Terrestrial Ecology

NGEE–Tropics. Tropical forests such as the Amazon (pictured) cycle more carbon and water than any other ecosystem and are estimated to be Earth’s largest carbon sink. A critical question is whether these forests will continue to offset a large fraction of anthropogenic carbon emissions or become carbon sources. [Lawrence Berkeley National Laboratory]

Terrestrial ecology research supported by the Environmental System Science (ESS) program seeks to improve the representation of terrestrial ecosystem processes in Earth system models, thereby enhancing the robustness of model projections and providing the scientific foundation for solutions to the U.S. Department of Energy’s (DOE) most pressing energy and environmental challenges. Terrestrial ecology research focuses on understanding ecosystem responses to warming temperatures, increasing atmospheric carbon dioxide (CO2) concentration, changes in nutrient cycling, and altered precipitation timing and amount. Such understanding is essential to improving predictions of both the ecological effects of climate change and feedbacks between the terrestrial ecosystem and the rest of the Earth system.

Priority Research Objectives

Through hypothesis-driven observations, experimental manipulations, and large-scale, long-term field studies, ESS supports foundational terrestrial ecology research, including studies in critical and potentially sensitive ecosystems. The program’s goals are to understand and explain mechanisms and processes controlling primary production and carbon cycling, biogeochemistry, and the impacts of disturbance on terrestrial ecosystems.

Permafrost Landscapes. Degradation of ice-rich permafrost causes subsidence and increased variability in topography across the Arctic landscape. Associated changes in hydrology, vegetation, and biogeochemistry create “hot spots” (i.e., locations within an ecosystem that exert a disproportionately large influence on the flow and processing of nutrients) for CO2 and CH4 fluxes.

Terrestrial ecology research focuses on ecosystems and ecological processes that are globally or regionally significant, expected to be sensitive to climate change, and are insufficiently understood or inadequately represented in models. As part of the Office of Biological and Environmental Research (BER), ESS coordinates with BER’s Earth and Environmental Systems Modeling program (and research from other federal agencies), ensuring that experimental and observational results are incorporated into Earth system models to enhance climate projections and inform DOE’s energy decisions. ESS is a leader among U.S. and international agencies in the design, construction, and operation of pioneering, long-term, large-scale field experiments that are critical to understanding ecosystem responses to a changing climate.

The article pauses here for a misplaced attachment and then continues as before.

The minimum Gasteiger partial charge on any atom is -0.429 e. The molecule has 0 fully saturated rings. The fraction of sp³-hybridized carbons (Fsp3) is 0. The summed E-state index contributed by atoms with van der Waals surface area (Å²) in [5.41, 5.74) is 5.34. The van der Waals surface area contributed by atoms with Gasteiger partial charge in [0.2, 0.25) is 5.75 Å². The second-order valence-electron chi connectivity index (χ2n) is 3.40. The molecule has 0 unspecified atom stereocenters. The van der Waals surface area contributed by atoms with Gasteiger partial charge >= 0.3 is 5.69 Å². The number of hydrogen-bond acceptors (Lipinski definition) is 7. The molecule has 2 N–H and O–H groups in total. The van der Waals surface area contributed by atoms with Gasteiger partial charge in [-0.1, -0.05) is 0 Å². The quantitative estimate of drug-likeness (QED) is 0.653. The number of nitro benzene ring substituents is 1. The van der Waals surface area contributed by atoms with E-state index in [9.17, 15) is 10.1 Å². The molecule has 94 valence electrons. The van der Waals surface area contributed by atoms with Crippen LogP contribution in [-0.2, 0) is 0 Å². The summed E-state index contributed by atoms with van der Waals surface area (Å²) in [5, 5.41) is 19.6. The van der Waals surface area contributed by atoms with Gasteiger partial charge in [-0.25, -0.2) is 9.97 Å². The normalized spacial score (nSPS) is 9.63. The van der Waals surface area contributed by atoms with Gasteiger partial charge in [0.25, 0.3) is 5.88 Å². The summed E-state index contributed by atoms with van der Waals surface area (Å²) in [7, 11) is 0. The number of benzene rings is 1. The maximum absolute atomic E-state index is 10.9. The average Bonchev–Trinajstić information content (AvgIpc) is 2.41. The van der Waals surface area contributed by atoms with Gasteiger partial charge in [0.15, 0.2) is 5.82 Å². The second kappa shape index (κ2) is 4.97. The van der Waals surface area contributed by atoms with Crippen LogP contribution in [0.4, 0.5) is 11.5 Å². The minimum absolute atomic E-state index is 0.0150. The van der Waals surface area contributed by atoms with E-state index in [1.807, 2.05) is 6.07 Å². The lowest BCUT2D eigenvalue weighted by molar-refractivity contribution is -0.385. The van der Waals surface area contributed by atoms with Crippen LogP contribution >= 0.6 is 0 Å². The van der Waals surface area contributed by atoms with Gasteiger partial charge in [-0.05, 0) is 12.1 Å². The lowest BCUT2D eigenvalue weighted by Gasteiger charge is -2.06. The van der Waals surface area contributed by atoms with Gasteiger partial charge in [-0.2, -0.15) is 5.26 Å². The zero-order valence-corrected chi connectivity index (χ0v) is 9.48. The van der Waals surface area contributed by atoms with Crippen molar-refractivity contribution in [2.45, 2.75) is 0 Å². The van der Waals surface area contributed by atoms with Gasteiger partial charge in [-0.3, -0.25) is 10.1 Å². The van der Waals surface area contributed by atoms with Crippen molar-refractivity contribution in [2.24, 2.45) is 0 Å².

Current and future ESS investments in terrestrial ecology research include BER’s innovative concept for coupling models with experimental and observational campaigns such as the Next-Generation Ecosystem Experiments (NGEE) projects in the Arctic and tropics. ESS supports additional investments in large-scale ecosystem manipulations in the Spruce and Peatland Responses Under Changing Environments (SPRUCE) project being conducted in northern Minnesota.

Aerial View of SPRUCE Project Site

Aerial View of SPRUCE Project Site. SPRUCE research is being conducted on an 8.1 hectare peatland of the Marcell Experimental Forest in northern Minnesota. Ten open-topped aboveground enclosures are being used to simulate various levels of warming and CO2 exposure. The remote landscape includes a mix of uplands, bogs, fens, lakes, and streams. [Courtesy Oak Ridge National Laboratory] ESS investments also provide management and support infrastructure for the AmeriFlux Network, an interagency activity coordinating long-term CO2 (and energy) flux measurements at field sites across North America. These continuous measurements of ecosystem carbon flux provide important insights into these processes as well as the long-term records needed to validate model projections.

Why Terrestrial Ecology Research Is Important

A significant fraction of the CO2 released to the atmosphere during energy production is taken up by terrestrial ecosystems. This “sink” for anthropogenic carbon represents an important buffer for offsetting the greenhouse gas effects of CO2 emissions. However, greater insight is needed into the details of these processes, the role of climate variability and change on that uptake, and effects of related processes such as nutrient, water, and energy cycling. Uncertainties about how terrestrial ecosystems will function in a changing climate hamper efforts to quantify and project long-term impacts and stability of carbon in the biosphere. Understanding ecosystem functions is essential for improving the ability to predictively model terrestrial ecosystems and their feedbacks to the Earth system. Terrestrial ecology research supported by ESS navigates the forefront of interactions between terrestrial ecosystems and a changing climate, with the ultimate goal of capturing the state of the science in coupled Earth system models.